clEAn and lEAn ~ in the kitchen

Day one – begin at the beginning…

I decided that I should begin at the beginning but like a tangled ball of wool I am not sure where that is exactly.  But a start must be made.

I am already making sure I rise by 8am – perhaps that is late in your book but in mine I love that extra hour of sleep I have now that I am not going to work and it suits me – I feel more refreshed.  I will adjust this back to 7am soon as I think early risers do get more done but for now I am just enjoying some rest.

As soon as I am up I wash and dress so that I don’t  mooch around in my dressing gown (which in my case could turn into an all-day attire if I am not careful).   It is remarkable how quickly you form a routine and I don’t want to get into bad habits that I then have to try and dismantle.

a Monk's Guide to a clean house

It is strange that we had the visit to Mount Grace priory  – I was quite intrigued by the life of the monks especially as I have been reading a tiny book entitled A Monk’s Guide to a Clean House and Mind by Shoukei Matsumoto.  He is a Shin-Buddhist monk who talks about the ritual of cleaning and how this helps to have a calmer, happier life creating a refuge from today’s busy world.  The monks have few possessions but what they do have they keep well maintained and clean – everything they have is of value and valued.  The ideas in the book are that your external environment is a reflection of your internal environment – your body and mind.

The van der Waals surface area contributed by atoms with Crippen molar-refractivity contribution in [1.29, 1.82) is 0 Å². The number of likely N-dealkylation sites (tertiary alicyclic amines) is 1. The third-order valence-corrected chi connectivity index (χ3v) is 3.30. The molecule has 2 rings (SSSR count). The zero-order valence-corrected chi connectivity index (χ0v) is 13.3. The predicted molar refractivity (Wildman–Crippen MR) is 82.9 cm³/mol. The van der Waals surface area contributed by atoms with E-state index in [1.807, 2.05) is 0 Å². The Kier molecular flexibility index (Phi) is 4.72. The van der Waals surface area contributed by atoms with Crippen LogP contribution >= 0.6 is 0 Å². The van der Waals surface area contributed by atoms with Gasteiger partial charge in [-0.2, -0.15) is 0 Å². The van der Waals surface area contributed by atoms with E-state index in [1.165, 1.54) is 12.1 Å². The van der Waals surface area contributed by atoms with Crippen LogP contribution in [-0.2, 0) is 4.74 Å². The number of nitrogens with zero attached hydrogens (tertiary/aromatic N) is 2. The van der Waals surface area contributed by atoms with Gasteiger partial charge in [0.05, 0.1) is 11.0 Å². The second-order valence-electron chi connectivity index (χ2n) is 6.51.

Sounds good to me so with my cards spread out on the desk I have chosen to first of all declutter and clean my house as I agree with Shoukei that a tidy clean house not only makes for a tidy clean mind but also gives me some sense of order to my life.  It seemed sensible to begin in the kitchen and in particular to start in the food cupboards.

In true Kondo style I removed all the food from the cupboards – tins, packets, jars and storage containers and covered most of the table and the worktops with the contents.  I was quite shocked seeing it all spread out before me on mass like this and it made me wonder how the two of us would ever eat such a mountain of food and why was I going shopping each week for more?

Decluttering the food cupboards